Summit News

Capcom to unveil more iPhone titles

TOKYO (Reuters) - Japanese video game maker Capcom Co Ltd said it plans to launch more than 10 titles for Apple Inc’s highly popular iPhone in the year to March, cashing in on growing demand for mobile gaming.

Capcom Chief Financial Officer Kazuhiko Abe poses during the 2008 E3 Media & Business Summit in Los Angeles July 15, 2008. REUTERS/Mario Anzuoni

The company, which produces “Monster Hunter” and “Street Fighter,” earlier this month launched “Resident Evil: Degeneration” action horror game for iPhone and iPod touch as its first title for the Apple gadgets.

Speaking at the Reuters Global Technology Summit in Tokyo, Capcom Chief Financial Officer Kazuhiko Abe said sales of its “Resident Evil 5” survival horror game are likely to reach 1 million units in the current financial year, exceeding the company’s own forecast of 800,000 units.

“Resident Evil 5,” designed for Microsoft Corp’s Xbox 360 and Sony Corp’s PlayStation 3, went on sale in March, and Capcom sold 4.4 million units by the end of the month.

“We are still enjoying strong demand, very strong demand, that is,” Abe said on Thursday. “In the single month of April, sales came to as many as 570,000 units.”

Capcom posted an 11 percent jump in operating profit in the year ended March 31 as it enjoyed strong sales of “Resident Evil 5” and “Street Fighter IV” fighting game.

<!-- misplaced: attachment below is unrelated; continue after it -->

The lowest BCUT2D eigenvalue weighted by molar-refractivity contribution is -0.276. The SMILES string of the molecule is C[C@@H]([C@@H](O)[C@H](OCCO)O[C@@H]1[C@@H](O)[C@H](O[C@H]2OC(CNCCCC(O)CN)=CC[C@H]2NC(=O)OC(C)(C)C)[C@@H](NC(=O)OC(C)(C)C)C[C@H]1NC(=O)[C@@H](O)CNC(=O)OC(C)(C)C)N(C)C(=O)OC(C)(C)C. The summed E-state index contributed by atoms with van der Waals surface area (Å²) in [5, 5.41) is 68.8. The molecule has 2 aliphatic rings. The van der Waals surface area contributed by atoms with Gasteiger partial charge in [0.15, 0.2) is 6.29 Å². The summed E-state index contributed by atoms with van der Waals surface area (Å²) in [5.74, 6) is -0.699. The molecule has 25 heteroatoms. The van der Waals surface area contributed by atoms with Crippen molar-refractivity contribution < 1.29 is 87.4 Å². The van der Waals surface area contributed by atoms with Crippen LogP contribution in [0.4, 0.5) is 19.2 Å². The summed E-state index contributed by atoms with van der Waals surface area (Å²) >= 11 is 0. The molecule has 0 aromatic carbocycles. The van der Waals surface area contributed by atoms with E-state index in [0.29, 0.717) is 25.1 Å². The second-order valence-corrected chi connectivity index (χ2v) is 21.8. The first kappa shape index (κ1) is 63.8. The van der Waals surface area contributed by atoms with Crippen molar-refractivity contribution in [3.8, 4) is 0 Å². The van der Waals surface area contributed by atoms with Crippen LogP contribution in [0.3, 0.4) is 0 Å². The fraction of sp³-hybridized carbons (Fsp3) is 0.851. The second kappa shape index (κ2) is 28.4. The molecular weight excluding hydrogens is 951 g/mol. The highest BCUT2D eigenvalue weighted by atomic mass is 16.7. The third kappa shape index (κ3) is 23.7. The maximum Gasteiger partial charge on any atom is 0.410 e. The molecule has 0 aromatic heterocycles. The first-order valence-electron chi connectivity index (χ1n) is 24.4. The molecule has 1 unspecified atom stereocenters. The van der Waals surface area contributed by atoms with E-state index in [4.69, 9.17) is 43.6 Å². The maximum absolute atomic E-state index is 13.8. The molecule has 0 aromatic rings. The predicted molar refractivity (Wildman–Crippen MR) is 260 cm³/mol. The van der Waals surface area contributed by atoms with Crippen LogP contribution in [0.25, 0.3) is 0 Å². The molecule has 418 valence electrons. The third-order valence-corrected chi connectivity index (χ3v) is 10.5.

For the current financial year to March 2010, it forecast a 6 percent rise in operating profit to a record 15.5 billion yen ($164 million).

Abe said the company aims to drive its overseas sales by offering titles that appeal to the expanding U.S. and European markets but has no plans of pursuing acquisitions.

Seeking growth overseas is important for Japanese software publishers as the video game market is shrinking at home.

Square Enix Holdings Co Ltd, creator of role-playing game series such as “Dragon Quest” and “Final Fantasy,” which earlier this year bought British video game maker Eidos, said it too was not considering acquisitions for the time being.

“We aim to achieve 10 percent growth in sales and hit an operating margin of 15 percent each year. But acquisitions are not how we are going to do that, at least for now,” Abe said.

“We plan to strengthen our own business first, and only after completing that process, we will think about things like acquisitions.”

Ahead of Abe’s comments, shares in Capcom closed up 4.1 percent at 1,774 yen, outperforming the benchmark Nikkei average, which fell 0.9 percent.

($1=94.75 Yen)

Reporting by Kiyoshi Takenaka and Reiji Murai; Editing by Muralikumar Anantharaman and Mike Nesbit